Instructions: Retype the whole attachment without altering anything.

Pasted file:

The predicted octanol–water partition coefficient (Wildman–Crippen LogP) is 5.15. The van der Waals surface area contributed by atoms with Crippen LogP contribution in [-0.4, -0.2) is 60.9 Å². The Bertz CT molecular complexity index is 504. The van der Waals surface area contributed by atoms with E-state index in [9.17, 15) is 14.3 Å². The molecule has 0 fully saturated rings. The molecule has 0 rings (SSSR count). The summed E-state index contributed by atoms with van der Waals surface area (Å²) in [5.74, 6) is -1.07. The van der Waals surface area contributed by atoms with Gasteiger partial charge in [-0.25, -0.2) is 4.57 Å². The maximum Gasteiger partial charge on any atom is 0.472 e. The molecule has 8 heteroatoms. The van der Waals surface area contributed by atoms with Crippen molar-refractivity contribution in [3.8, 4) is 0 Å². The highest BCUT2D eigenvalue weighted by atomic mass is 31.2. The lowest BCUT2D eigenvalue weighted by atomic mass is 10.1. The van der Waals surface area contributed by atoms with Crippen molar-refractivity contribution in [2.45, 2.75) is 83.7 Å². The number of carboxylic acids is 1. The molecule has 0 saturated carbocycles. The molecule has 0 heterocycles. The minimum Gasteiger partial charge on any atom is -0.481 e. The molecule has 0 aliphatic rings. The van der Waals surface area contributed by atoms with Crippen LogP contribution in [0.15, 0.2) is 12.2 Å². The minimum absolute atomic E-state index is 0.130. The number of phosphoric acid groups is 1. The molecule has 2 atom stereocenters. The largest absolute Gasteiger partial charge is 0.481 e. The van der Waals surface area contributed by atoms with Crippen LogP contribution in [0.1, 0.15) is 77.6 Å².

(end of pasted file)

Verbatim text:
The predicted octanol–water partition coefficient (Wildman–Crippen LogP) is 5.15. The van der Waals surface area contributed by atoms with Crippen LogP contribution in [-0.4, -0.2) is 60.9 Å². The Bertz CT molecular complexity index is 504. The van der Waals surface area contributed by atoms with E-state index in [9.17, 15) is 14.3 Å². The molecule has 0 fully saturated rings. The molecule has 0 rings (SSSR count). The summed E-state index contributed by atoms with van der Waals surface area (Å²) in [5.74, 6) is -1.07. The van der Waals surface area contributed by atoms with Gasteiger partial charge in [-0.25, -0.2) is 4.57 Å². The maximum Gasteiger partial charge on any atom is 0.472 e. The molecule has 8 heteroatoms. The van der Waals surface area contributed by atoms with Crippen molar-refractivity contribution in [3.8, 4) is 0 Å². The highest BCUT2D eigenvalue weighted by atomic mass is 31.2. The lowest BCUT2D eigenvalue weighted by atomic mass is 10.1. The van der Waals surface area contributed by atoms with Crippen molar-refractivity contribution in [2.45, 2.75) is 83.7 Å². The number of carboxylic acids is 1. The molecule has 0 saturated carbocycles. The molecule has 0 heterocycles. The minimum Gasteiger partial charge on any atom is -0.481 e. The molecule has 0 aliphatic rings. The van der Waals surface area contributed by atoms with Crippen LogP contribution in [0.15, 0.2) is 12.2 Å². The minimum absolute atomic E-state index is 0.130. The number of phosphoric acid groups is 1. The molecule has 2 atom stereocenters. The largest absolute Gasteiger partial charge is 0.481 e. The van der Waals surface area contributed by atoms with Crippen LogP contribution in [0.1, 0.15) is 77.6 Å².